Gary Russell remembers when Norton Reservoir used to freeze over regularly in the winter and the body of water was full of people ice fishing.
This has certainly not been the case this winter.
“The last three years plus there’s been a lack of ice,” said Russell, who grew up on the reservoir.
“It’s not like the old days,” he said. “We would ice fish all the time. Years ago there were ice fishing tournaments. You don’t see that anymore.”
Russell is the manager of the Produce Barn on Mansfield Avenue (Route 140), which is next to the reservoir.
And luckily, the store this winter started stocking ice fishing gear to sell for the first time.
“We haven’t sold too many yet,” Russell said. “In the summer, we started selling bait and fresh tackle and were hoping to have a good winter.”
However, “As soon as we get ice for a day or two, it warms up or it rains and it goes away,” he said.
In addition to ice fishing, something else has been distinctly missing this winter season: ice skating on the area’s frozen waterways.
Russell observed a neighbor and daughter at the reservoir skating near the shore behind the store, but only one day this winter.
Doubly frustrating for skaters and those who enjoy winter fishing is that not much snow has fallen this year. It is snow that they would have had to clear the ponds and lakes before putting on their skates and dropping their fishing lines, if the waterways had frozen over.
This year has been one of the warmest Januarys on record. The average daily low was 30, well above the typical 19, the Attleboro Water Department reported.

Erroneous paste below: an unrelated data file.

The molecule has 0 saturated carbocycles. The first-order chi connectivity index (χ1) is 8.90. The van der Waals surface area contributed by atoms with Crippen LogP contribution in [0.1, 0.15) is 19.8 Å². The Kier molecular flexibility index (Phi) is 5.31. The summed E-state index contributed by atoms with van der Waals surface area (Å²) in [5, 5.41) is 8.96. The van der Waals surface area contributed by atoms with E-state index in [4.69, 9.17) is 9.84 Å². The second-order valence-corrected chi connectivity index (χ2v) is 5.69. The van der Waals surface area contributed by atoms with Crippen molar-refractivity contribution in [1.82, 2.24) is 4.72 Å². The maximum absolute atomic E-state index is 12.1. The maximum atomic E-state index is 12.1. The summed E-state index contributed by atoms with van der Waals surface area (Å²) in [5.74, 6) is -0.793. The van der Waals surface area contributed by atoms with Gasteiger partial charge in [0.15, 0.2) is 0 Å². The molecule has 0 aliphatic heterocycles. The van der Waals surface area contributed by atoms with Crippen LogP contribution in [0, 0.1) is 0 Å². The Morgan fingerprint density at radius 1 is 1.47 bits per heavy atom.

In fact, the lowest temperature for the month didn’t even reach the average low, coming in at 22. The average daily high was 44, also well above the typical 36, water department records show. The highest temperature was 57.
Norton Kayak Company on Mansfield Avenue and Norton Reservoir are also closed due to the weather.
“It’s been a strange winter,” said chief operating officer Dave Lennon. “Some disappointed customers wanted to go ice fishing. Personally, I also love going out on the reservoir just to skate and fish.”
Although primarily a seasonal warm weather business, Norton Kayak offers ice fishing programs.
“Unfortunately, we’ve had no ice,” Lennon said. “Only once in the last 5 or 6 years has Norton (Reservoir) completely frozen over for ice skating and ice fishing.”
Lennon said he moved to Norton in 1991 and can remember ice every year at the reservoir from the 1990s to 2010.
“We’ve canceled a lot of ice fishing programs the last few years. Hopefully, it’s just a weather cycle and not something that continues,” Lennon said. “A lot of residents use Norton Reservoir for recreation year-round. When there’s ice, there’s a lot of people out there.”
Attleboro Recreation does not offer outdoor programs except for skating at Finberg Field.
“You can’t count on a cold spell long enough to keep the ice frozen,” Recreation Director Dennis Walsh said. “Looks like last January was the same … but February will match it.”
This is the first year Seekonk has installed an outdoor rink next to city hall, but the lack of cold temperatures isn’t a problem.
“The outdoor rink doesn’t flood for us. It’s a synthetic material that doesn’t need to be flooded,” Parks and Recreation Coordinator Erica Harris-Grimes said.
“Usage has been fantastic,” he said. “We’re encouraged by the numbers we’re seeing out there.”